[From The High Country Theosophist, Apr. 1995, 76-78]

The Masters in Vaudeville - Again

Nicholas Weeks

K. Paul Johnson has written The Masters Revealed: Madame Blavatsky and the Myth of the Great White Lodge, SUNY Press, 1994. It is a confused and lurching presentation of a very old canard - that H.P. Blavatsky concocted her Masters to cover up - something. That "something" is the only new wrinkle that Johnson's speculative thesis offers.

Joscelyn Godwin's Foreword says: "The theme of this book is that HPB's Masters were not the Himalayan sages whom she invented to distract her co-workers, but a large group of men and a few women who helped, encouraged, or collaborated with her, in a life's work that was not only spiritual but socially idealistic and fiercely political." (xviii) The "fiercely political" motive of H.P. Blavatsky and the Occult Brotherhood is the dominant note of Johnson's book. 

To show how right Solomon was, that "there is nothing new under the sun," let us look at part of an 1885 letter of H.P. Blavatsky to the Russian journal Rebus

"While it is perfectly true that I dearly love my native land and everything that is Russian, and not only have no sympathy for, but simply hate Anglo-Indian terrorism, the following is nevertheless equally true: as I do not feel any right to interfere in anyone's family affairs, and even less so in political affairs, and have strictly adhered to the Rules of our Theosophical Society, in the course of my six-years' stay in India, I have not only abstained from expressing my `antipathies' before Hindus, but, as I love them and wish them well from all my heart, I have tried, to the contrary, to have them resign themselves to the inevitable, to console them by teaching patience and forgiveness, and to instill in them the feelings of loyal subjects.
In gratitude for this, the perspicacious Anglo-Indian government saw in me a `Russian Spy,' from the very first day of my arrival in Bombay... Only at the end of two years... in this useless ferreting of my political secrets - which never existed anyway - the government quieted down. `We made fools of ourselves'- I was told quite frankly... by a certain Anglo-Indian official, and I had politely to agree with him...
It came to the point where they [Theosophy's enemies] made an attempt to misrepresent the whole Theosophical Society... as nothing else than a vaudeville with changing stage-settings and a screen behind which were hidden my plans and activities as a `Russian Spy.' " (1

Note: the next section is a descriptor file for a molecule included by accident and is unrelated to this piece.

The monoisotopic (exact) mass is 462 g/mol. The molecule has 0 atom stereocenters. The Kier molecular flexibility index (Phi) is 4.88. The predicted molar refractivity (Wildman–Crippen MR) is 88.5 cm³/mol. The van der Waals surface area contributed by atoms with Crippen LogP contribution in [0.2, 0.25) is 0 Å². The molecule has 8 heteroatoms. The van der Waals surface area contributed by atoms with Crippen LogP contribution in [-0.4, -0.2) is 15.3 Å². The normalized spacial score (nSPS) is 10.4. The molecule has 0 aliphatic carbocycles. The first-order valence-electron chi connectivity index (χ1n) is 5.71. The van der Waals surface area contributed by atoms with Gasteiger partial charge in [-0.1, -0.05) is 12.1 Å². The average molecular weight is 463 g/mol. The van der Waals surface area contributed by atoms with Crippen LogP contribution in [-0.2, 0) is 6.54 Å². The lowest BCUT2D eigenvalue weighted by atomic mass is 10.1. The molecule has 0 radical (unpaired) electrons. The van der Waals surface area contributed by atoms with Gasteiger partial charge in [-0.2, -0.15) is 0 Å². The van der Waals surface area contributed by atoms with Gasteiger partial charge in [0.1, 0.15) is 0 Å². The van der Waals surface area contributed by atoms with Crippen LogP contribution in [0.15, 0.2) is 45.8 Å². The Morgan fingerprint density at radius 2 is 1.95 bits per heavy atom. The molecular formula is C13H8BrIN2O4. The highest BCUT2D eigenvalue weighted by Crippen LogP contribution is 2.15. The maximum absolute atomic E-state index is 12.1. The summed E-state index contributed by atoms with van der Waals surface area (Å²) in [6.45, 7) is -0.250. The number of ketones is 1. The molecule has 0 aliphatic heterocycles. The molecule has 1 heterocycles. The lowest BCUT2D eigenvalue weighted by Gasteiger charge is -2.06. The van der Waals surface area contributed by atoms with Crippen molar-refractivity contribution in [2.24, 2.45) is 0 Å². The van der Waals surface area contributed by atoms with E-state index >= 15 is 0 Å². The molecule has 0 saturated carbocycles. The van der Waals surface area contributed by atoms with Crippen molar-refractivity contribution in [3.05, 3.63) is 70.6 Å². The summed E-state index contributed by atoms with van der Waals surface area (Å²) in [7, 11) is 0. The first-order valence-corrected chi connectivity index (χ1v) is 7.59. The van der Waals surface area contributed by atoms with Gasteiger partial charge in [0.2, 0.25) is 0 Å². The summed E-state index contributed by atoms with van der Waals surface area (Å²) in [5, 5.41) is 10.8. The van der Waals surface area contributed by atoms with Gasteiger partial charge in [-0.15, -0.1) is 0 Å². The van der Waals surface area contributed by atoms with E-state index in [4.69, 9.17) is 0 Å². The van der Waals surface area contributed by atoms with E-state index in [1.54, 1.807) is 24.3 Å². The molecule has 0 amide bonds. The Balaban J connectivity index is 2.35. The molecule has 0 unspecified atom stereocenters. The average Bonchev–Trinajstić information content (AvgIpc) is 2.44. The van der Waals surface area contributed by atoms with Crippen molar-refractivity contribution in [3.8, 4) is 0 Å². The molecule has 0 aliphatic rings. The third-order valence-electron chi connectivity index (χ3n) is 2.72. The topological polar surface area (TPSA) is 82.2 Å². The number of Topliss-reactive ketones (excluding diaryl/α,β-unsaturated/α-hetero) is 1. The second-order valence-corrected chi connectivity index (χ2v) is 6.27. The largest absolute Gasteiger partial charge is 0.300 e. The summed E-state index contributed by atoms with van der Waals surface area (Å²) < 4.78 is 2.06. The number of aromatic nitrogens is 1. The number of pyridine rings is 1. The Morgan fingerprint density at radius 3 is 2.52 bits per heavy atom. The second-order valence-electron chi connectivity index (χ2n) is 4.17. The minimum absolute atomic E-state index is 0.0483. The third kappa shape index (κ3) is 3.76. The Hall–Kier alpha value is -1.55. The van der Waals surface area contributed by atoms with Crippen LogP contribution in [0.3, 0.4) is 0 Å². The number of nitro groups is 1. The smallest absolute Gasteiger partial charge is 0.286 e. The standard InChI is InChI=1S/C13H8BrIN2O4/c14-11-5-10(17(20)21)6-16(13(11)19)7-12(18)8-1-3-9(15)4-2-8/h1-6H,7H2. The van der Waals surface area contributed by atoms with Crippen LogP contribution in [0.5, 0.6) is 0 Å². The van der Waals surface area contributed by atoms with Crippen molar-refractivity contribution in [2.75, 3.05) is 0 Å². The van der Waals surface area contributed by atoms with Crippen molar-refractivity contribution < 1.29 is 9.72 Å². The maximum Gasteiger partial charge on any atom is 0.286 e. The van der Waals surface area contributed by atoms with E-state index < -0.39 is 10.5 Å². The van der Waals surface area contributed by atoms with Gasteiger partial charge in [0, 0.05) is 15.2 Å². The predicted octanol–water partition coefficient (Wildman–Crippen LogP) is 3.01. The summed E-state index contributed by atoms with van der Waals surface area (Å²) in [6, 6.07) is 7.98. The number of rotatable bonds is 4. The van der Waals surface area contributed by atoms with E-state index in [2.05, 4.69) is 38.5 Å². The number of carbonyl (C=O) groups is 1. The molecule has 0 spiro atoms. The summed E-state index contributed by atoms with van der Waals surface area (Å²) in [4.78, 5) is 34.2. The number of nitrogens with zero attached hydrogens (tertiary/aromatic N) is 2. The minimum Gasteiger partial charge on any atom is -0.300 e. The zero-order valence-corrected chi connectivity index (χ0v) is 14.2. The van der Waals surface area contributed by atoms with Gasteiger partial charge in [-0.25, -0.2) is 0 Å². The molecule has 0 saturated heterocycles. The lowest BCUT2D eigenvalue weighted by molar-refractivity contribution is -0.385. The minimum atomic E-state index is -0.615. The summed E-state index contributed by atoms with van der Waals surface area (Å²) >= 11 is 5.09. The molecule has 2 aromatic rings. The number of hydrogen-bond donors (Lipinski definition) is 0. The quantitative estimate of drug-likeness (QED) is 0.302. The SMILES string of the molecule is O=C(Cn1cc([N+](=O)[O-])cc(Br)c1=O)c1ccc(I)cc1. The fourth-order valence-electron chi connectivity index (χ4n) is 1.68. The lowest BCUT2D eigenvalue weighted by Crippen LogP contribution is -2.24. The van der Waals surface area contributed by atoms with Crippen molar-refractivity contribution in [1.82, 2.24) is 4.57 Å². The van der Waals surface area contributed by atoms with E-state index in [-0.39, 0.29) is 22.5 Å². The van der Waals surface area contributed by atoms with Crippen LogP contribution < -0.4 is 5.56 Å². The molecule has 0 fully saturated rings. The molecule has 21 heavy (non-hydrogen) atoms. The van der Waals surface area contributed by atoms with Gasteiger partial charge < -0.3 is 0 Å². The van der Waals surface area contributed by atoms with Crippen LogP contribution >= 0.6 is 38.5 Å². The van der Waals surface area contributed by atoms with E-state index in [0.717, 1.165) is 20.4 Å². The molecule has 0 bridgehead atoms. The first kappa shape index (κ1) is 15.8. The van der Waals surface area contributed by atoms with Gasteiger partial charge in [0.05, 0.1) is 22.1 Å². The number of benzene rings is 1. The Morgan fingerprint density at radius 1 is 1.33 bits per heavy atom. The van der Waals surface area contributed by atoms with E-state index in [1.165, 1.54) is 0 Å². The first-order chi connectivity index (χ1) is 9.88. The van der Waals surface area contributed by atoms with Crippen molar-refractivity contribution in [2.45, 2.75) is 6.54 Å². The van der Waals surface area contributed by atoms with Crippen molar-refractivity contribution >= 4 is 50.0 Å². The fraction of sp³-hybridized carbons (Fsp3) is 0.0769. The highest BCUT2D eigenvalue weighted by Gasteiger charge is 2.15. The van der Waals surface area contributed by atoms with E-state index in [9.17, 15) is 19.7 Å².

Paul Johnson's only new twist on the "Russian Spy" motif is "...the interests she served were Indian, not Russian..." (226). So H.P. Blavatsky was a "Hindu Spy," not a Russian one; what an innovation. 

Johnson's effort to be objective resulted in an almost perfect indifference to any of H.P. Blavatsky 's or the Adepts' own explanations of their goals and objectives. As a typical example of Johnson's interpretive skills consider page seven of his Introduction. Here is part of his quotation of H.P. Blavatsky writing to Sinnett: 

"I know one thing, that if it came to the worst and Master's truthfulness and notions of honour were to be impeached - then I would go to a desperate expedient. I would proclaim publicly that I alone was a liar, a forger... that I had indeed invented the Masters and thus would by that `myth'... screen the real K.H. and M. from opprobrium. (2

Johnson then writes (underlining added): "HPB had several reasons to prefer the accusation of inventing the Masters to that of conspiring with them in deception." 

Even if the rest of the letter were not read, anyone familiar with H.P. Blavatsky could hardly give such a deformed reading. She is simply saying her reverence for the utter truthfulness and integrity of the Masters will not allow her to see them constantly called liars and sneaks. In sentences Johnson does not quote, H.P. Blavatsky says "I will not see Them desecrated." Also she speaks of a "new sacrilege... that a Mahatma, whoever he may be, had acted deceitfully..." 

Of course spiritual devotion is not a quality everybody has in equal measure, if they have any at all. One can only follow his best lights. However, as the wise Swami Paramānanda (1884-1940) wrote: 

"One can dull one's own sensibilities by a rude approach to great and sacred things... Without true reverence there can be no fineness of perception." (3)

Footnotes

(1) Blavatsky Collected Writings, vol. 6, p. 408-10

(2) From letter 70 in HPB Letters to A.P. Sinnett.

(3) Vedanta Centre pamphlet